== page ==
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TEMECULA — Springtime in Southern California wine country is hard to beat for a horse show venue, and the Southern California Reined Cow Horse Association struck up a winner the weekend of May 19-22 when it hosted the inaugural Jimmy Flores, Sr. Derby at Casner’s Ranch.

The four-day event included the club’s popular Non Pro Triple Crown and a full slate of NRCHA and AQHA classes on Sunday, making for a big draw and a huge success. Numbers pleased SCRCHA President Christy McSweeny, especially in the Derby Open (21 entries), the Triple Crown (37) and the final day’s horse show (110).

“We had a really good show,” said McSweeny, who found the open slot in the show schedule when the Arizona Reined Cow Horse Association moved its Sherri Gilkerson Memorial event to Arizona. “Everybody was happy. The schedule was really good because the open riders got to be done with their horses and their event before the non pro riders went, so everybody was able to have their trainers there to help them. There were no conflicts.”

The new Derby commemorates Jimmy Flores, Sr., who passed away last September after a life dedicated to horses in general and the reined cow horse sport in particular.
Big winners included Nicolas Barthelemy in the $7,000-added Open Derby on All That Boon, owned by Sheri Jamieson. Barthelemy, now based in Simi Valley, topped Tucker

Robinson on Charlie and Kit Moncrief’s Mo Style to win the first Jimmy Flores, Sr. Open event and earn $2,433. Robinson picked up $1,912 in reserve.
In non pro competition, Sarah Bradley enjoyed a dominant show on her Very Smart And Sure, taking titles in three divisions  of bridle competition including the Non Pro Bridle

Spectacular, the Intermediate Non Pro Bridle Spectacular and the Novice Non Pro Bridle Spectacular, totaling nearly $3,000.

Another non pro with big reason to smile was Lisa Fonden, who took her ARC Pleasin To Shine to the $5,000 Non Pro Limited Spectacular Championship for her first buckle.
“I can’t believe I won a buckle!’ said Fonden, a nurse at Children’s Hospital in San Diego who trains with Roy Rich in Temecula. “It was my goal for this year to win a buckle.”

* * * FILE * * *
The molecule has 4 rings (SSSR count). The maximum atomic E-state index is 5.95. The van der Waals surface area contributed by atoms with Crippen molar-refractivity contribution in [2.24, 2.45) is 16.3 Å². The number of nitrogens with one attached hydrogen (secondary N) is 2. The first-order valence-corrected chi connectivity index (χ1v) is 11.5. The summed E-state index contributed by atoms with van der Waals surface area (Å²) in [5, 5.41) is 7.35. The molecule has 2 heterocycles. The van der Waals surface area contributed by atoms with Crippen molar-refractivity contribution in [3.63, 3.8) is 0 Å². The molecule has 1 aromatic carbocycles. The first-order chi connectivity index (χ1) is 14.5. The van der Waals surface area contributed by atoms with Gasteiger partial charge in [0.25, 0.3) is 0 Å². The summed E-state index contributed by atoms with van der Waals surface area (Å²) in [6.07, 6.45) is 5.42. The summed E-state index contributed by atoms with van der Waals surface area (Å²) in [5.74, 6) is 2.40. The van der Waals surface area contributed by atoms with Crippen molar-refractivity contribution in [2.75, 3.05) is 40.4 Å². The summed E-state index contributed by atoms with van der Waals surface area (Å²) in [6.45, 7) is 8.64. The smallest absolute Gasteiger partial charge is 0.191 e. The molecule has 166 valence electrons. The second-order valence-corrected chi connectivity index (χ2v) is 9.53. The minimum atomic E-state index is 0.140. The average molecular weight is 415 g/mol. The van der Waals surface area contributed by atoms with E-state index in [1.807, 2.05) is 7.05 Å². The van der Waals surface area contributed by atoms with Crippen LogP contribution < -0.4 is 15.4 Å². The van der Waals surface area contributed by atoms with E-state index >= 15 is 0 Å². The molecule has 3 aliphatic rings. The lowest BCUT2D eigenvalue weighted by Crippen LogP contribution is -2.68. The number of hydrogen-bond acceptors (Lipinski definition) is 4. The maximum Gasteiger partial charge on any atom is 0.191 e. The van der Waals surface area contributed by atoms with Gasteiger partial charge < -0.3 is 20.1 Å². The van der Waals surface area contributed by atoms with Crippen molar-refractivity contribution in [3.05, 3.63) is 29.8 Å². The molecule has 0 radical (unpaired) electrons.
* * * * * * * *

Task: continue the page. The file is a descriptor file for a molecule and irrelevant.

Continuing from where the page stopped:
Fonden, 55, rode hunters and jumpers most of her life, then stopped riding altogether for about 15 years while she raised a family. About three years ago, she was ready to return to the saddle and leased a hunter.

“I was getting bored,” she said. “A friend recommended Roy as a trainer, and I’ve been doing reined cow horse since.

“I love it,” she added. “It’s so much fun, although it’s a huge learning curve for me and a completely different position than riding hunters and jumpers. I’ve had to learn to shift my weight way back and not be gripping with my legs like you do when you’re jumping. The horses are trained a lot differently, although I feel like it’s so much harder than it appears!”

She says the greatest take-aways from her new sport are the relationships.

“Oh my gosh, the people are just wonderful to be around,” she said. “They totally embrace you — at the horse shows, at the ranch.¬† I’ve developed wonderful friendships.”
She says she loves going to reined cow horse shows to watch, including the NRCHA World Championship Snaffle Bit Futurity each fall in Reno, Nev.

“I get a lot of inspiration just by watching,” said Fonden, who has qualified for the AQHA World this year and hopes to compete in November. “It’s amazing. It gets me really fired up to come home from the Snaffle Bit and keep trying to master it.”

She says she has yet to compete “going down the fence”, but she’s ready to next year when she’ll compete in the two-rein with Bebe, who is 11.

“My horse loves going down the fence, but we’ll save that for next year,” said the SCRCHA leading rookie rider to date. “Roy wanted me to get a solid year of boxing in this year as a foundation. I trust she can do it — and I can get out of her way!”

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